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About The Wageworker. (Lincoln, Neb.) 1904-???? | View Entire Issue (June 15, 1906)
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lilNCOLiN, NEBRASKA, JUNE 15, 190
Street Railway Delegates
Wee Watmly Welcomed
Things -looked good at the Central
Labor Union meeting last Tuesday
evening. In the first place, the at
tendance was the largest in months,
showing a renewed interest in union
affairs in the city. But the chief point
of interest was the fact that the new
ly organized union of Street Railway
Men had its three new delegates pres
ent, and they were duly installed.
When the three new delegates stood
up to take the obligation they were
gieeted with applause, and when they
modestly acknowledged the greeting
by speaking a few words they got
more of it.' It certainly' looked good
t see the motormen and conductors
' participating in the councils of the
Central Labor Union.
Secretary DeLong notified the body
that he had slapped a fine on several
negligent delegates and notified .sev
eral unions of the unseating of their
delegates. The body endorsed the sec
retary's action. The Carpenters' dele
gates were excused for absence upon
presentation of good and sufficient rea
sons for not being present. Several
unions that have not been represented
for months are going to find them
selves up against their internationals.
They are affiliated with the A. P. of
L. and are required by their charters
to maintain delegations in the central
body. The reports of trades were eml-
' nently satisfactory.
A communication from the interna
POLITICS BE DASHED!
What's the Matter with Electing Some
Good Union Men?
The voters of Lancaster county will
soon be called upon to elect five repre
senttaives and two senators to repre
sent them in the state legislature. Al
ready a lot of prospective candidates
, have been mentioned, but to date not
one union man has been spoken of in
this conection. Several lawyers, one
or two ostensible farmers, a contractor
who manages to get about all the fat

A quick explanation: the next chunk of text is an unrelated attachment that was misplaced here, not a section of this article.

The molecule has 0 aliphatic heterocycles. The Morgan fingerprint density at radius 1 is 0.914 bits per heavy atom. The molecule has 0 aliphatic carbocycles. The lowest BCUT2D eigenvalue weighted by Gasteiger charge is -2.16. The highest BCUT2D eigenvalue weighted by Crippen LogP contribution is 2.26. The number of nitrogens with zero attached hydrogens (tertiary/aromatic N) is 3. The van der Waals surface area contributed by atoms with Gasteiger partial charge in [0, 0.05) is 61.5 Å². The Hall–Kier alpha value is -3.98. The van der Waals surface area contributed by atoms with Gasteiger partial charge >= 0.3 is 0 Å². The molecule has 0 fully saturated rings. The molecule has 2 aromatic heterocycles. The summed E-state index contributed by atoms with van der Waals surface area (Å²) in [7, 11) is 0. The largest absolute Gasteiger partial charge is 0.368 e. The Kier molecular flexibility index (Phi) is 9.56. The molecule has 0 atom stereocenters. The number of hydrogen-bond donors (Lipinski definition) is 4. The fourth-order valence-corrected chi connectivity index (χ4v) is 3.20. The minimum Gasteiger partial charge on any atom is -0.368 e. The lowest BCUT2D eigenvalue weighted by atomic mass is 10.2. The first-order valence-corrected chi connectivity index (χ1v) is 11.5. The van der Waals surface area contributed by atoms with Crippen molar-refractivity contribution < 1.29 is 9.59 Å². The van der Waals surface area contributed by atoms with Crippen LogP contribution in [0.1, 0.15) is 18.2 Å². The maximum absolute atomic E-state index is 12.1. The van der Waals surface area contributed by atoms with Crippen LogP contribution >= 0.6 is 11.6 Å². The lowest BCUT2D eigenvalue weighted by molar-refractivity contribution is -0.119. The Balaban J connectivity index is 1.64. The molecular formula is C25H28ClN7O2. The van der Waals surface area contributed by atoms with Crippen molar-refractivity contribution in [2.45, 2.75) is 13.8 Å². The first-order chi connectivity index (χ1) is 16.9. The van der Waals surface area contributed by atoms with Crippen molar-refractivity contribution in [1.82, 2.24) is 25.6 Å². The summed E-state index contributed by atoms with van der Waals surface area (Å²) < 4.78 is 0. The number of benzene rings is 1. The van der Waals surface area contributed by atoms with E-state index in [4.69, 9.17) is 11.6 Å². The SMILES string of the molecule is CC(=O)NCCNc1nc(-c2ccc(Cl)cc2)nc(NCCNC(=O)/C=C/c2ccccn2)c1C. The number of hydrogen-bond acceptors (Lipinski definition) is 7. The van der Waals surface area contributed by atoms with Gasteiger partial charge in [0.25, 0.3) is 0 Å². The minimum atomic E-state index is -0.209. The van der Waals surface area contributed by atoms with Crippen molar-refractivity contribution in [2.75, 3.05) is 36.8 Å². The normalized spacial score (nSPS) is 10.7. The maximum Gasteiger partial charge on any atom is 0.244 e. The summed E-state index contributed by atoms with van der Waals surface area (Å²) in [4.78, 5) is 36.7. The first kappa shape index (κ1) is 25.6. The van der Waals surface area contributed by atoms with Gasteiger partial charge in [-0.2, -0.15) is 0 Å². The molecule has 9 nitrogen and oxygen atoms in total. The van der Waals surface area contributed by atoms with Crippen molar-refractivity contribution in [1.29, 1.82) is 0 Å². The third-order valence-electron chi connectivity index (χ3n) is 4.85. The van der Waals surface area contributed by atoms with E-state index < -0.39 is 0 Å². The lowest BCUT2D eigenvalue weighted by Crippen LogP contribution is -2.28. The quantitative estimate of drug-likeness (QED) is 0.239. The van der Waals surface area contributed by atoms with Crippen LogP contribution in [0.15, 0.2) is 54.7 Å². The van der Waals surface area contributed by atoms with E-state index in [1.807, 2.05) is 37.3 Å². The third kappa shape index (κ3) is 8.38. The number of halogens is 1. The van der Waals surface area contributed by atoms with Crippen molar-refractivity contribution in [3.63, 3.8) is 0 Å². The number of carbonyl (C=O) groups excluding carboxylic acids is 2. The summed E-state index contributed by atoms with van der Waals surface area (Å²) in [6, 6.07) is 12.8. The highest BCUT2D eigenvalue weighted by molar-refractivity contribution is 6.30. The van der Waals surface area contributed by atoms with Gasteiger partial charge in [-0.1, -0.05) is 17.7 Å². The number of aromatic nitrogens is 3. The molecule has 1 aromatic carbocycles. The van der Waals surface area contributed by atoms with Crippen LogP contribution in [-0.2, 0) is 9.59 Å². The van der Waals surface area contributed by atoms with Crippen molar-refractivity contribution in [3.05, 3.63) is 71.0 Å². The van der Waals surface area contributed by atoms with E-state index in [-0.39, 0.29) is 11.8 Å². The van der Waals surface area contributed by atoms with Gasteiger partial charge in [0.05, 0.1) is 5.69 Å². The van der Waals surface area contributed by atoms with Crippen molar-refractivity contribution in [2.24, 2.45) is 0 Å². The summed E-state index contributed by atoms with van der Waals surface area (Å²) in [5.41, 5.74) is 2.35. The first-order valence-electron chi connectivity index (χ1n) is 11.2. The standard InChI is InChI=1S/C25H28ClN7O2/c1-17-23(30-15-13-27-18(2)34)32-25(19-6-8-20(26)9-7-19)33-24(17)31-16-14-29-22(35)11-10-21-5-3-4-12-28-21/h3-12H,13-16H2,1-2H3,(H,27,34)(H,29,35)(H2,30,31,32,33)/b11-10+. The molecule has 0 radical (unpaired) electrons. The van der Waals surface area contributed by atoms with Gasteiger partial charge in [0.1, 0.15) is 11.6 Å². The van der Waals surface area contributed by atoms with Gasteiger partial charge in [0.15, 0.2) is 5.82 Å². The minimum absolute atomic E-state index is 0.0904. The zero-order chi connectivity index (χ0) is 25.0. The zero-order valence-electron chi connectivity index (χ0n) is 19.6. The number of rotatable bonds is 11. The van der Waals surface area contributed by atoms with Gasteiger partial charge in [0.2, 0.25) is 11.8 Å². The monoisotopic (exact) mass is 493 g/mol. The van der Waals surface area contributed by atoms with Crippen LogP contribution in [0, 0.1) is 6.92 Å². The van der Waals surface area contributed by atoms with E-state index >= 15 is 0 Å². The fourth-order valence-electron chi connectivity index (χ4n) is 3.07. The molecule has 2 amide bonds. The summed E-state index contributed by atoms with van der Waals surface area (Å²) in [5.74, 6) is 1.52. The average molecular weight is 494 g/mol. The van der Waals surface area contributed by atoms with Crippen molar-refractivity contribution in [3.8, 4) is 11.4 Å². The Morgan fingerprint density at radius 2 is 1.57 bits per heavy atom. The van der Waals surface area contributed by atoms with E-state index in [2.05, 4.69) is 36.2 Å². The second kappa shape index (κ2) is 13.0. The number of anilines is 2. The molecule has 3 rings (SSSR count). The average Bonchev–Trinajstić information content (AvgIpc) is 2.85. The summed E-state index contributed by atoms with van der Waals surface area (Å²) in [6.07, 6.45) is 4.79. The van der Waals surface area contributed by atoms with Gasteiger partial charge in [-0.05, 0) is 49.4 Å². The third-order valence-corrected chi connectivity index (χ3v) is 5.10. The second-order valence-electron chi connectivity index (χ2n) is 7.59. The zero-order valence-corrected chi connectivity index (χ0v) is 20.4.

state contracts in his line, and a dozen
or more professional politicians have
started little booms, but the men who
work for wages are calmly ignored.
Now what's the matter . with start
ing booms for a lot of good union men?
The Wageworker doesn't know the
politics of but one or two of the fol
lowing, but it does know that all of
the mare capable men, and that they
would not only representt he county
as a whole but would take good care
to represent the wishes of the men who
work for wages:
There's Castor of the Electrical
Workers, English of the Plumbers,
Locker, Smith, Norton, Righter and a
dozen others of the Printers; King and
Brown of the Pressmen; Ress of the
Bookbinders, Small of the Stereotyp
ers, Kelsey of the Leatherworkers,
Walker and Sundean of the Bartend
ers, Evans of the Cigarmakers, Quick,
Schuler, Callahan or Eissler of the
Carpenters, Swanson and Bacon of the
Bricklayers, McBrlde, Primley or
Strain of the Barbers. Or a thousand
and one other good men who carry
union cards and are capable of reflect
ing honor and credit upon the county.
The Wageworker could go through its
subscription list and pick out 500 men
who would cut more ice than any Lan
caster county delegation has cut dur
ing the past decade. And the union
men of this county can elect a major
; Hy of the legislative delegation if they
will forget their partisanship for once
and vote in their own interests. It is
time to get right and busy.
UNION MADE BROOMS.
Grocers Have No Excuse For Not Car
rfying Them in Stock.
The union women of Lincoln have
teen experiencing great difficulty in
buying union made brooms, the local
grocers complaining that they have
been unable to purchase brooms bear-
' lng the label. The excuse is not good.
The real reason Is that they can make
a larger profit on the convict made
blooms handled by the notorious Lee
Broom and Duster company, which
has the penitentiary labor contract.
There are several union broom fac
tories in Nebraska, and Lincoln mer
chants should patronize them. If they
will not, let the union women organize
' little bands and buy their ewn brooms
at wholesale prices. The following
tional secretary of the Retail Clerks'
Protective Union was read. He will
be notified that if his organization will
send an organizer here he ' will be
given all the assistance that lies with